UCLA Law Launches Judge Rand Schrader Pro Bono Program

October 26, 2021
Grace Meng
Grace Meng is the inaugural director of UCLA Law's Judge Rand Schrader Pro Bono Program.

To meet the growing need for pro bono legal representation to address myriad social challenges in Los Angeles, UCLA School of Law has launched the Judge Rand Schrader Pro Bono Program. The program brings all of UCLA Law’s existing pro bono opportunities under one umbrella, enhancing those offerings and creating new ones.

The program is named for UCLA Law alumnus Judge Rand Schrader '73, a pioneering attorney. Schrader lived his life as an openly gay man when doing so could result in being denied admission to the bar. He created the nation’s first LGBT law student group while a student at UCLA Law and he was the first openly gay attorney in the Los Angeles City Attorney’s office. Later, he was one of the first openly LGBT judges in the United States. “His courage and convictions inform the ethos of the school’s longstanding commitment to public service, in particular on behalf of the most vulnerable parts of the Los Angeles community,” says Brad Sears, UCLA Law's associate dean of public interest law.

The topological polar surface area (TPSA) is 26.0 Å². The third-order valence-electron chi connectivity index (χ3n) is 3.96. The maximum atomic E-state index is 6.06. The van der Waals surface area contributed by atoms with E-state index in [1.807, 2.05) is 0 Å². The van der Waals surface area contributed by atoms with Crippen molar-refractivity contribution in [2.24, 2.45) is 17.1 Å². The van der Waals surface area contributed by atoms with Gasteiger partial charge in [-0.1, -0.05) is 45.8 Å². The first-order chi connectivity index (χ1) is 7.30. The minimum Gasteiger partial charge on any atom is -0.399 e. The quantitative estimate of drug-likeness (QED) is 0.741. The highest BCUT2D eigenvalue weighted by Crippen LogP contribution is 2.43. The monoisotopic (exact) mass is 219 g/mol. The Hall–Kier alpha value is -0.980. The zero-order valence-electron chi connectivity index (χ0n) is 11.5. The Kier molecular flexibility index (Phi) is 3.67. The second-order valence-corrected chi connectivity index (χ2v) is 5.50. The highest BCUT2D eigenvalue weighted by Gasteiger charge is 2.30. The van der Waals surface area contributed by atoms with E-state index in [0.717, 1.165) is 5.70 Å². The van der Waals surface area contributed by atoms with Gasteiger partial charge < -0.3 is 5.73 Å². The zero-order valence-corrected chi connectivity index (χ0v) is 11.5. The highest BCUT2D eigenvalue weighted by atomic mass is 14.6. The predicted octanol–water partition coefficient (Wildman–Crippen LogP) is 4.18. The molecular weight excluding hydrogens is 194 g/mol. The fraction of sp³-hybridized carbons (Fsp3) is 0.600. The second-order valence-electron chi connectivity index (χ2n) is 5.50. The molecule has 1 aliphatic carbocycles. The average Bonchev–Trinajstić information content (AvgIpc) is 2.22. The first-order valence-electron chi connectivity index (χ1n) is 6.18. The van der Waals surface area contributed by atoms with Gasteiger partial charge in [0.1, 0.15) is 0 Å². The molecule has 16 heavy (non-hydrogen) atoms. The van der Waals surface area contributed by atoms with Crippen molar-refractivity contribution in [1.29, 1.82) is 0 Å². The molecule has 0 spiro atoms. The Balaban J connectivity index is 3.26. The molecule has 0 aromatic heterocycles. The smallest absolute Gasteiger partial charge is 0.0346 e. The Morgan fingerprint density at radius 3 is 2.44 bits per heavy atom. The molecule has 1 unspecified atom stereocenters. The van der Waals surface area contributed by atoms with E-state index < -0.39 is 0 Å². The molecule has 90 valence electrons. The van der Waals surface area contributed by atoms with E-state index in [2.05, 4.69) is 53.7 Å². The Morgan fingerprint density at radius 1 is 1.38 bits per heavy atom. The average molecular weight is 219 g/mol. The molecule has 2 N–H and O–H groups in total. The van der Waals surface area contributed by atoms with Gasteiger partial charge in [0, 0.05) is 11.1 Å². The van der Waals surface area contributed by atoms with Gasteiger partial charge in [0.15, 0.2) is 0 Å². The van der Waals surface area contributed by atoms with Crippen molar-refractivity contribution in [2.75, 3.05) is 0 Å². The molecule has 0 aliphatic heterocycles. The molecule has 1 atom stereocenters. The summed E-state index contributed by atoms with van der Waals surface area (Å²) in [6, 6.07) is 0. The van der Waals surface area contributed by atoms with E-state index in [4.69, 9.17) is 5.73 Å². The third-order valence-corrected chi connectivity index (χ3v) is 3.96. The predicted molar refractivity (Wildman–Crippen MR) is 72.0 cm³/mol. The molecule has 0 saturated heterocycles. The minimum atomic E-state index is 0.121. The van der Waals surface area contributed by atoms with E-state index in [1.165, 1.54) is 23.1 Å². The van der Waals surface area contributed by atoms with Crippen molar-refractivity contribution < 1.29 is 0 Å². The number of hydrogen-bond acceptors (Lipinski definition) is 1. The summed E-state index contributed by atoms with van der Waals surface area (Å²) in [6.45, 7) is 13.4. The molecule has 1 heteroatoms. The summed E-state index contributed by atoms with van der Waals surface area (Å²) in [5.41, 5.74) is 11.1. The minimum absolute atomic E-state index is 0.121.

“I am thrilled to launch this program,” says Dean Jennifer L. Mnookin. “It is an incredible addition to our school and will create a framework for our students to engage in new kinds of transformative work. I am also tremendously pleased that the program will honor an amazing alumnus of our school.”

The genesis of the funding that supports this new program was initiated by a bequest from the late Jesse Dukeminier, a beloved property professor at UCLA Law for many decades, and his partner, David Sanders. The Bohnett Foundation, founded by Rand Schrader’s surviving partner, David Bohnett, provided the funding to bring the initiative to scale. Other donors to the new program include Aileen Adams, Michael Fleming, Dean Hansell, Shawn Kravitz, Meyer and Renee Luskin, Burt Pines, Rob Saltzman, and Cathy Unger.

The program’s inaugural director is Grace Meng. Meng joins the law school from Human Rights Watch, where she has been associate director in the U.S. Program. As associate director, Meng has been a researcher, advocate, and writer. Her work has focused on the rights of immigrants in the United States. A former immigration law practitioner, Meng is a graduate of Yale College and Yale Law School.

“My pro bono experiences changed my life, and I’m excited to support the talented students at UCLA Law in finding pro bono work they can be passionate about and pursue throughout their careers,” says Meng.

The launch of the Pro Bono Program coincides with the launch of the school’s Public Service Challenge, a new UCLA Law tradition than invites students, faculty, and staff to commit to two hours of pro bono service between Oct. 24 and Nov. 3. During the last challenge, which was held at the height of the pandemic, more than 300 members of the law school community logged well over 600 hours of community service in just five days.

Community members can register for the Public Service Challenge up until Nov. 3.

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